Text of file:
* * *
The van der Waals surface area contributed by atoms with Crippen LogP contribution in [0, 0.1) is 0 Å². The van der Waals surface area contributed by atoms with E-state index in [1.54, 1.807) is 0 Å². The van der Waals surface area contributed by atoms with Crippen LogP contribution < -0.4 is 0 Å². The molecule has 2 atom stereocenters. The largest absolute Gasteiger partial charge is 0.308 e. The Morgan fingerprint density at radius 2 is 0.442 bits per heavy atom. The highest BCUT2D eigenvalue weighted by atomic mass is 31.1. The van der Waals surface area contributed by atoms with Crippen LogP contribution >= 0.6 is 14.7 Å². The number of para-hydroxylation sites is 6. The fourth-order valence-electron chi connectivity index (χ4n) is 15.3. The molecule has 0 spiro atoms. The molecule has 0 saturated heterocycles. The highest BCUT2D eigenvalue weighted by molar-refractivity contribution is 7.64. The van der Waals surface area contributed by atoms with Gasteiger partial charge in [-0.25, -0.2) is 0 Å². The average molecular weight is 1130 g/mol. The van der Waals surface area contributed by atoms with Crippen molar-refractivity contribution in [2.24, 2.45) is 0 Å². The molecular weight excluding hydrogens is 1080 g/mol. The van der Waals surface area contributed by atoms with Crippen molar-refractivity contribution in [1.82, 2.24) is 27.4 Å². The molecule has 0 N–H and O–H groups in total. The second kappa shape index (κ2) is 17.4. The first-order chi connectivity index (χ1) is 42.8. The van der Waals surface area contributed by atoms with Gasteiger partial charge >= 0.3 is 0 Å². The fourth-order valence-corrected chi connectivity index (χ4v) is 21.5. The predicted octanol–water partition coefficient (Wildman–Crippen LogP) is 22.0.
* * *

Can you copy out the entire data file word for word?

The van der Waals surface area contributed by atoms with Crippen LogP contribution in [0, 0.1) is 0 Å². The van der Waals surface area contributed by atoms with E-state index in [1.54, 1.807) is 0 Å². The van der Waals surface area contributed by atoms with Crippen LogP contribution < -0.4 is 0 Å². The molecule has 2 atom stereocenters. The largest absolute Gasteiger partial charge is 0.308 e. The Morgan fingerprint density at radius 2 is 0.442 bits per heavy atom. The highest BCUT2D eigenvalue weighted by atomic mass is 31.1. The van der Waals surface area contributed by atoms with Crippen LogP contribution >= 0.6 is 14.7 Å². The number of para-hydroxylation sites is 6. The fourth-order valence-electron chi connectivity index (χ4n) is 15.3. The molecule has 0 spiro atoms. The molecule has 0 saturated heterocycles. The highest BCUT2D eigenvalue weighted by molar-refractivity contribution is 7.64. The van der Waals surface area contributed by atoms with Gasteiger partial charge in [-0.25, -0.2) is 0 Å². The average molecular weight is 1130 g/mol. The van der Waals surface area contributed by atoms with Crippen molar-refractivity contribution in [2.24, 2.45) is 0 Å². The molecular weight excluding hydrogens is 1080 g/mol. The van der Waals surface area contributed by atoms with Crippen molar-refractivity contribution in [1.82, 2.24) is 27.4 Å². The molecule has 0 N–H and O–H groups in total. The second kappa shape index (κ2) is 17.4. The first-order chi connectivity index (χ1) is 42.8. The van der Waals surface area contributed by atoms with Gasteiger partial charge >= 0.3 is 0 Å². The fourth-order valence-corrected chi connectivity index (χ4v) is 21.5. The predicted octanol–water partition coefficient (Wildman–Crippen LogP) is 22.0.